AMS-512 123456789 Homework 3

    

Please ensure that all email submissions include "AMS-512" in the subject line and are only submitted to the Robert.Frey@StonyBrook.edu address. Prof. Frey receives a large number of emails daily, and failure to follow this protocol may cause your email to be deleted as spam or simply be missed among hundreds of others. Many problems will be avoided if all students follow this simple rule. Also, while the TA may make other arrangements, material submitted to Prof. Frey must be submitted via email and not via Blackboard, unless specific instructions to the contrary are given.

    

Also, on any email submissions please ensure that your student ID is included in the email's subject line and that any attached files contain your student ID in both the filename and at the top of the first page of the file itself. This will prevent any confusion as to which student has submitted a given file. Failure to follow these instructions may cause you not to receive credit for work submitted.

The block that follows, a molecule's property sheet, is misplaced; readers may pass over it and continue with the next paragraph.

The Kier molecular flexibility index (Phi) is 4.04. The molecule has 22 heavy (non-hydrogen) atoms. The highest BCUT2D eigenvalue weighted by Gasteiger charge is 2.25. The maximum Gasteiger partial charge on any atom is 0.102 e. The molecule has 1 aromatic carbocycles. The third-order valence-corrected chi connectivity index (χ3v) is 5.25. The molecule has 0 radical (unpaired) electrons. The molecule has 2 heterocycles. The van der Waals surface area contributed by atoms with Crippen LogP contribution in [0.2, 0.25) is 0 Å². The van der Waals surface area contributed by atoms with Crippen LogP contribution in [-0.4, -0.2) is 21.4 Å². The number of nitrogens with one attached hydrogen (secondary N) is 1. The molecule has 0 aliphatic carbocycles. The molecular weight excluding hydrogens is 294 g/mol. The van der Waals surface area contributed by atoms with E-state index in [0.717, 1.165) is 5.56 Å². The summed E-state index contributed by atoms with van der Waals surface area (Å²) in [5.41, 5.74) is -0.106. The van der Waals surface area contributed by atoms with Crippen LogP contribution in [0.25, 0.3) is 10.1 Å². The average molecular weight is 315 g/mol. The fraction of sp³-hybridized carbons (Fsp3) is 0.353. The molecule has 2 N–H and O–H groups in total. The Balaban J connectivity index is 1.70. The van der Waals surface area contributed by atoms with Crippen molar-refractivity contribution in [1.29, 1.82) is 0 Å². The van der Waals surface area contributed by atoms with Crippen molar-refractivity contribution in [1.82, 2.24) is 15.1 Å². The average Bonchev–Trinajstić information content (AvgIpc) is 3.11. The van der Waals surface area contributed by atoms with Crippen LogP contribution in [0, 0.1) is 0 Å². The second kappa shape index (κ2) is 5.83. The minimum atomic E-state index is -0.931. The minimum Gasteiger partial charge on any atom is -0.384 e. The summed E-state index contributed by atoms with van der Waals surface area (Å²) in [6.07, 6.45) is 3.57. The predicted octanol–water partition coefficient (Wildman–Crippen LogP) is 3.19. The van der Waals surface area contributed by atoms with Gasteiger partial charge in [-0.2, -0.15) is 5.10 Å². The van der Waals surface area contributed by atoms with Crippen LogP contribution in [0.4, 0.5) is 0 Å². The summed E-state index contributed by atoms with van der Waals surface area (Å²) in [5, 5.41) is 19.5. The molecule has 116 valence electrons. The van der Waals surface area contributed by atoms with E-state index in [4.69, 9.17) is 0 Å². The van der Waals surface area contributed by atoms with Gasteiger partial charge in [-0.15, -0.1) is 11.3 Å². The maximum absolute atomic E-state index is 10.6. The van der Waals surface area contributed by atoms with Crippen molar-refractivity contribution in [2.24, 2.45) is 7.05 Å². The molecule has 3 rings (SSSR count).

Examinations

    

There will be two examinations, a mid-term and a final. For in-class examinations students will be able to bring in an 8.5" x 11" sheet of paper with whatever content her or she desires for use during the test; however, this sheet must be generated by the student him- or herself. Students may use calculators, but not laptops or other computers, during the examinations.

   

Grading

    

Homework assignments will be graded on a "Pass/Fail" basis (i.e., full or zero credit). Homework is part of the learning experience and we consider it unfair to penalize students at that stage. If you show reasonable effort in attempting to solve the problems and submit the homework on time, then you will receive full credit. The workshops and examinations will be graded on an "A-to-F" basis. I do not follow a strict grade distribution. If you are diligent and complete all homework and workshop assignments, then this will go a long way towards increasing your final grade.

    

The contribution of each to the final grade is as follows:

   

  • Homework assignments -- 10%

   

  • Mid-Term Workshop -- 10%

   

  • Final Workshop -- 30%

   

  • Mid-Term Examination -- 20%

   

  • Final Examination -- 30%

   

Positive trends in a student's performance will, however, receive due consideration.